Memoir

I Was a Cop for 31 Years. This Is the One Night That Still Haunts Me.

...It was the first and last time I cried on the job.

I Was a Cop for 31 Years. This Is the One Night That Still Haunts Me.

It was a slow, late-winter Sunday night in 1991; the cold, drizzling rain making the shift seem endless. My partner, Bosko, was ten years younger than I, and had been on the street for about five years. His cherubic face and sparse, dark mustache somehow didn’t fit his stocky but bull-strong form. Boz, as we called him, had an easygoing manner and was very good at the job; I always enjoyed riding in a two-man cruiser with him.

On this night we were cruising a high-crime neighborhood of Mansfield, Ohio with plenty of public housing, hoping to catch a drug dealer plying his trade on a street corner at three in the morning.

I wish that’s what would have happened.

Our cruiser’s police radio, which also monitored the city fire frequency, came to life: a rescue squad was being dispatched to an address right around the corner from where we were, for a “person choking.” As we weren’t handling any calls, Bosco and I decided to respond also, since the firehouse was a good three minutes away.

Just as we stopped in front of the home, which seemed to have light blazing from every window, the call was updated: it was an infant in trouble.

I was out the passenger-side door in a heartbeat, bypassing the two steps up to the porch. As I reached for the door it flew open and I was met by a chunky middle-aged woman, a well-worn robe draped over her long, pink nightgown. She was screaming hysterically. A mixture of tears and mascara streaked her face.

“Do something! Please do something!” she screamed, as she thrust an infant, wrapped in a blanket, into my arms. “He’s not breathing!”

I looked down into that little innocent face, dried formula around his mouth whitish against the gray pallor of his skin. I’d seen eyes like his a hundred times before: half closed, staring at nothing. The baby was gone.

Pressure bands gripped my chest as I went through the motions of infant CPR, knowing it would do no good but doing it anyway, more for the woman’s sake than anything. Shortly the paramedics arrived and took control of the baby’s lifeless form; I could hear Bosko’s voice, which seemed distant as if he were at the far end of a long tunnel, as he questioned the woman who’d met me at the door. My partner had been right behind me onto the porch, but after seeing that tiny face in the blanket I’d become disconnected to events around me. Nothing else existed but that vacant face.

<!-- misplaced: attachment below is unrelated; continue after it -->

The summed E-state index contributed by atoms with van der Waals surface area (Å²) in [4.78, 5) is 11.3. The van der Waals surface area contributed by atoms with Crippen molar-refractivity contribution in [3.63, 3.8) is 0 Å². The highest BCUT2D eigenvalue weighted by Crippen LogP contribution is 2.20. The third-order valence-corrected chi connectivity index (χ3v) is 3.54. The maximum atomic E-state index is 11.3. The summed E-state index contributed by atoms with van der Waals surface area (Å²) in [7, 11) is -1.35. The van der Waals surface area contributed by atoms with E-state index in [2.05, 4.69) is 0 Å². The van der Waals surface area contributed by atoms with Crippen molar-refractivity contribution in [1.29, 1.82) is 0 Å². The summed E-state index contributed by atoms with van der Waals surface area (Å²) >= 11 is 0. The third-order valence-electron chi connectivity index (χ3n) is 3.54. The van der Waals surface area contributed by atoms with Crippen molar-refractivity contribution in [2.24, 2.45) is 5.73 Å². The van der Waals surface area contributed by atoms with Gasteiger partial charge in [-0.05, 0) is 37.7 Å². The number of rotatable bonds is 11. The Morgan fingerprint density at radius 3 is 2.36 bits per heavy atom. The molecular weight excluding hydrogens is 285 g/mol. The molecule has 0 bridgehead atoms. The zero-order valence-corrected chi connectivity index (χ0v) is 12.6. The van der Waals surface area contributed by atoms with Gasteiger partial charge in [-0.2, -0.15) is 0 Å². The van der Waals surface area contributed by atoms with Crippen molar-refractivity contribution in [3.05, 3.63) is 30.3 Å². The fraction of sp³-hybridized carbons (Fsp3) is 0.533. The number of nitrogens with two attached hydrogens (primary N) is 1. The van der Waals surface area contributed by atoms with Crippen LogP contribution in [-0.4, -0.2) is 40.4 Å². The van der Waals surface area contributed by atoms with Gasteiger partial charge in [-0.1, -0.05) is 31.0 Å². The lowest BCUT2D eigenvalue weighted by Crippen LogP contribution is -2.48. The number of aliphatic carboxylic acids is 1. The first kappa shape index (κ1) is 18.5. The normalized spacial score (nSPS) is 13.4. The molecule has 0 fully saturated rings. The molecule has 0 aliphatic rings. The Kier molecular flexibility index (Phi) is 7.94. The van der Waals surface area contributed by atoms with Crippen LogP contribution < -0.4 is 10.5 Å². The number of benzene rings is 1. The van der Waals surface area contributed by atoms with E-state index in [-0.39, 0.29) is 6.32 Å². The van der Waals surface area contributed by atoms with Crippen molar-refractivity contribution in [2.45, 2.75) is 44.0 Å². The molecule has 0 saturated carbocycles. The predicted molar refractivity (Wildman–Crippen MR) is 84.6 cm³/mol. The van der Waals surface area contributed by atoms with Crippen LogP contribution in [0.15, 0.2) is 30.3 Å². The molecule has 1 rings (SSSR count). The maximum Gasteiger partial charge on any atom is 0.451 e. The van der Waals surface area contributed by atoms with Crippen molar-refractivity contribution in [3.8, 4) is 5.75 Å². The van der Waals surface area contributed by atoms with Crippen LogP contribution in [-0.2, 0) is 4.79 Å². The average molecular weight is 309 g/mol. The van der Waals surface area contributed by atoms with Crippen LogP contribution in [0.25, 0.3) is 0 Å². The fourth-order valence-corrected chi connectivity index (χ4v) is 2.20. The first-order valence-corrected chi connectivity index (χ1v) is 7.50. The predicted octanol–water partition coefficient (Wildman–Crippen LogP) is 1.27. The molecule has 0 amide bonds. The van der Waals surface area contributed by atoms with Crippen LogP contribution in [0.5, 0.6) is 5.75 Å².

I had a baby boy at home the same age.

Tyler had been born two months premature, his little lungs not fully developed; he had started to show that same gray pallor as they’d worked on him in the delivery room. A life-flight helicopter had been called and Tyler was loaded aboard. I would later learn he’d stopped breathing five times during the twenty-five-minute flight to Akron Children’s Hospital.

I felt very alone as I stood in the parking lot, watching that helicopter ascend skyward with my youngest son. I’d gotten to hold Tyler for thirty seconds before the medical team had realized there was something wrong with his respiration, that he was having to work too hard to breathe. Just as they were taking him out to the helipad, a doctor informed me that Tyler’s condition was “very unstable.”

Once he arrived at Akron Children’s, an experimental treatment saved his life.

The infant in this house never had that chance.

The little boy had been robbed of life. Robbed because his mother had come home from a bar and fed him, not bothering to burp him afterwards, and then laid him on his back in the crib. The infant had aspirated his formula and choked to death while his mother lay passed out on a bed a few feet away. The screaming woman on the porch was his grandmother.

At the time of this incident, my baby boy had been released from the hospital and was on an apnea monitor at home, one that would alert us if he stopped breathing. It happened a couple of times, the loud squeal of the alarm jarring us when it sounded. Bosko knew I was on the ragged edge while working, worrying about Tyler throughout the nights, and asked about him every shift.

I told Bosko I had to go to the cruiser, his reply unheard. I was getting tunnel vision, my mind’s eye seeing Tyler’s face in that blanket.

I sat heavily in the passenger’s seat, alone, and began sobbing uncontrollably, the woman’s pain and grief becoming my own. I had come perilously close to losing my own infant, and in that moment I knew how she felt.

At some point Bosko got into the cruiser and drove us to a park, where we sat silently until I’d regained my composure, the call we’d just finished having obliterated that hard ‘shell’ that all police officers have to form in order to maintain sanity.

Bosko and I never spoke of my emotional breakdown, an event that had never happened before in my 31- year career, and never did again.

That night left me with scars, emotional wounds that have never quite fully healed. Even now, decades later in retirement, I still think of that little boy, often wondering what would have become of him. I look at Tyler and see the man he has become, sometimes also seeing that baby’s face in the blanket, trying to imagine what he might have looked like or what path he would have taken in life. I imagine, too, that somehow he knows there is an old policeman that keeps a place for him inside.